If you are looking for a long-lasting, family heirloom firearm, then, by all means, buy Glock, S&W, Colt, etc.
If all you want to do is, well, let's just call it "remove a threat," then print a gun.
For proof of the concept, do a search on "45 caliber liberator."
There will always be demand for some improvement beyond what production equipment can produce with ease. “Well, now since THAT is available cheap, I want to spend my extra money on that plus something even more luxurious I’ve decided I can’t live without.”
Usable computer tablets are being produced for $40. We still spend upwards of $1000 on them for a reason.
I have only rudimentary machinist skills. They are not difficult to develop. I have no doubt that I can make functional guns with a little effort.
I have made multishot guns from plumbing supplies (legally) and they functioned just fine. The highest technology that I used was an electric hand drill. You do not need rifling or precision for functionality. Crimes are almost always committed at distances measured in feet, not tens of yards.
Yes, if you want to duplicate a .50 cal machine gun, an experienced machinist would be advisable. To make functional guns suitable for crime, they are not necessary.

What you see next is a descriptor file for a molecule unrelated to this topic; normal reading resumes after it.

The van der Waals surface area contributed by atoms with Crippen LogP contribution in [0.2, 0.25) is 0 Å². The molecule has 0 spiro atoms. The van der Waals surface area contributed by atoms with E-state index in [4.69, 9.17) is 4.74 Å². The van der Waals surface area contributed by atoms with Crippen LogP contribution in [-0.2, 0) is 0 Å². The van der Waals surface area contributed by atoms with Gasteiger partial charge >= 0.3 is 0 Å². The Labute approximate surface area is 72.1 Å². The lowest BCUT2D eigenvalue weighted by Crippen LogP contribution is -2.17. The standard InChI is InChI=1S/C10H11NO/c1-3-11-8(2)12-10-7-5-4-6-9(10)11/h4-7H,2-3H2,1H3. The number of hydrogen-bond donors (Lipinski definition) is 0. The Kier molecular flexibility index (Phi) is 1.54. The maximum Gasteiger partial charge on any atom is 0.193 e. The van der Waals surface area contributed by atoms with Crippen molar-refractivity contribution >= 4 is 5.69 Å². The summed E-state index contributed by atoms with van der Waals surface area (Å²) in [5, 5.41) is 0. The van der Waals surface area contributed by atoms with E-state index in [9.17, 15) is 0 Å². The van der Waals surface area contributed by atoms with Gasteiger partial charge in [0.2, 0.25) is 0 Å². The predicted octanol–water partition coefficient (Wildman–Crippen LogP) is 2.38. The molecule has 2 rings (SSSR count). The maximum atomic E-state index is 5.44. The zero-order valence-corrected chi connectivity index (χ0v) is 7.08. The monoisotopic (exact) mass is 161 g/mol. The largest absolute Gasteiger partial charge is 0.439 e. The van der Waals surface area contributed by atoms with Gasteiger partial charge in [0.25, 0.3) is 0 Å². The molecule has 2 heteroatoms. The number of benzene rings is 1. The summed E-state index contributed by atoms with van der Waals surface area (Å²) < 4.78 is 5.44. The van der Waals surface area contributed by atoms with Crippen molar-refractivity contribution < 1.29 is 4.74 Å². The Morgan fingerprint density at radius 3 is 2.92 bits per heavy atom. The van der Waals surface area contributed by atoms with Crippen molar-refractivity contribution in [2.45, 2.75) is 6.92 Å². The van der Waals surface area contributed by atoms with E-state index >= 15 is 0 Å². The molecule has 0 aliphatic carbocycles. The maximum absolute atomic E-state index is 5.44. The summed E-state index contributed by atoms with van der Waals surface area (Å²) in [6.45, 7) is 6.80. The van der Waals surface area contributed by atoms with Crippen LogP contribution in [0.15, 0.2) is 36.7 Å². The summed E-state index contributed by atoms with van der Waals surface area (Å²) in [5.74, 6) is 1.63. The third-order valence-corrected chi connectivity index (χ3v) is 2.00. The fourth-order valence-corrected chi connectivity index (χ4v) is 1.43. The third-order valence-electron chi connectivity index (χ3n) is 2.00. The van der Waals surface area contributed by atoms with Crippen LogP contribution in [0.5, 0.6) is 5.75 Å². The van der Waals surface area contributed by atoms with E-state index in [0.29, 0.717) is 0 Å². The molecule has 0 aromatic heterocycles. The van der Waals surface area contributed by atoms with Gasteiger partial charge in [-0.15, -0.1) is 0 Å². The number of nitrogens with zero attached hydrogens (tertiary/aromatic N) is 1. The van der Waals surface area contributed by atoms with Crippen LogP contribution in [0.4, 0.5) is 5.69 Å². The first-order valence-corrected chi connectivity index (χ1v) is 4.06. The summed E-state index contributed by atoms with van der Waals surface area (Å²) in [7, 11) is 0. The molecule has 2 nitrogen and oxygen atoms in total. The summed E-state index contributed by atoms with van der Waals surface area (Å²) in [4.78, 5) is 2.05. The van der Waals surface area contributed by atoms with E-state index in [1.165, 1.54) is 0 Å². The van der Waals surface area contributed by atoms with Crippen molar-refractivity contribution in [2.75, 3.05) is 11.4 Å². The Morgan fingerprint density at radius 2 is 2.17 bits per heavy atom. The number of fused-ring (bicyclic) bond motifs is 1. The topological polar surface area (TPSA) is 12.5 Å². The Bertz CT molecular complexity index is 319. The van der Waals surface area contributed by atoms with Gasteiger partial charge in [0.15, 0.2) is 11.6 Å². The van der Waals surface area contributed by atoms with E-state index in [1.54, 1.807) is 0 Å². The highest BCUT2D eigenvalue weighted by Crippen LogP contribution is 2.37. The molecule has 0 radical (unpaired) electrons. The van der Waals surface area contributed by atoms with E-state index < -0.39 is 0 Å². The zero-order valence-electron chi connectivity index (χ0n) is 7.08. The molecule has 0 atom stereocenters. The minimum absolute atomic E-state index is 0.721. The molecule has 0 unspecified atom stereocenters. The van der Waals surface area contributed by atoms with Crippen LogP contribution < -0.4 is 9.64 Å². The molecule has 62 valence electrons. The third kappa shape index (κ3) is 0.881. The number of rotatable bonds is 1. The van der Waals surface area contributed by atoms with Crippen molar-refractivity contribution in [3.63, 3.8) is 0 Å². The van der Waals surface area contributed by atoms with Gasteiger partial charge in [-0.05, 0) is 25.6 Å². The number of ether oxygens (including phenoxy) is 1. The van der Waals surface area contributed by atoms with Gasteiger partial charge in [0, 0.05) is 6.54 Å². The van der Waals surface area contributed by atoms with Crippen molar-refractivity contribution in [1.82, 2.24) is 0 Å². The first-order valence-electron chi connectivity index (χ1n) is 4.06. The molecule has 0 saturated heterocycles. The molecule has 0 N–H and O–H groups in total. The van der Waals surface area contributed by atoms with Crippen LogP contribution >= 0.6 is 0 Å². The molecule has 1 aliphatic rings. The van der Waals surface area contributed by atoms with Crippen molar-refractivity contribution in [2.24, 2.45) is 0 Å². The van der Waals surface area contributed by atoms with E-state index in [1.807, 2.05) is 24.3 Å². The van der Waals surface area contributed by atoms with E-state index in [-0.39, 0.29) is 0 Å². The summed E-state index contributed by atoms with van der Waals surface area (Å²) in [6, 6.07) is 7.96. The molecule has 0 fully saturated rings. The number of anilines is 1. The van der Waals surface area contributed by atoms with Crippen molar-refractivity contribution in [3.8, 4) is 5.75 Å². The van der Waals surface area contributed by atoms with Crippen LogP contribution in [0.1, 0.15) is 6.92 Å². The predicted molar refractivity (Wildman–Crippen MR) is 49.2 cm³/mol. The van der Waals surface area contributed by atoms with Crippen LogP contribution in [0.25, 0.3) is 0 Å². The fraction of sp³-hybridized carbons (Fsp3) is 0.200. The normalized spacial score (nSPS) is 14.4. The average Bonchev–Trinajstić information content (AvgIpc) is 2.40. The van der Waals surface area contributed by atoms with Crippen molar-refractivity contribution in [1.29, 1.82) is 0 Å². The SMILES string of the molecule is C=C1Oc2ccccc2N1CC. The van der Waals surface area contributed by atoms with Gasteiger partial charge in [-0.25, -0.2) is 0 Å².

Not surprisingly, this NY Times article claims that 40% of guns are now sold through the “gun show loophole.”
Funny the MSM doesn’t have a list of all these weapons as they are used day after day in crimes!
Maybe it slipped their collective mind.
Whenever “one more rule” will solve a problem that is just due to the fallen nature of human beings, you’re drifting into utopianism.
Really, do we need anything more than “thou shall not murder”? No one tried to implement Rock Control after the first murder was committed, because they had enough sense to understand that it’s the criminal, not the object, that is the problem.
A 3D printer would be really cool for people who like miniatures and tabletop wargames. With different colored toners you might not even have to paint them. I could see a hobby shop buying one and charging to print a favorite model.
I'm printing your statement as a poster.
My understanding is that the capacity of 3D printing is increasing rapidly, and the price is coming down.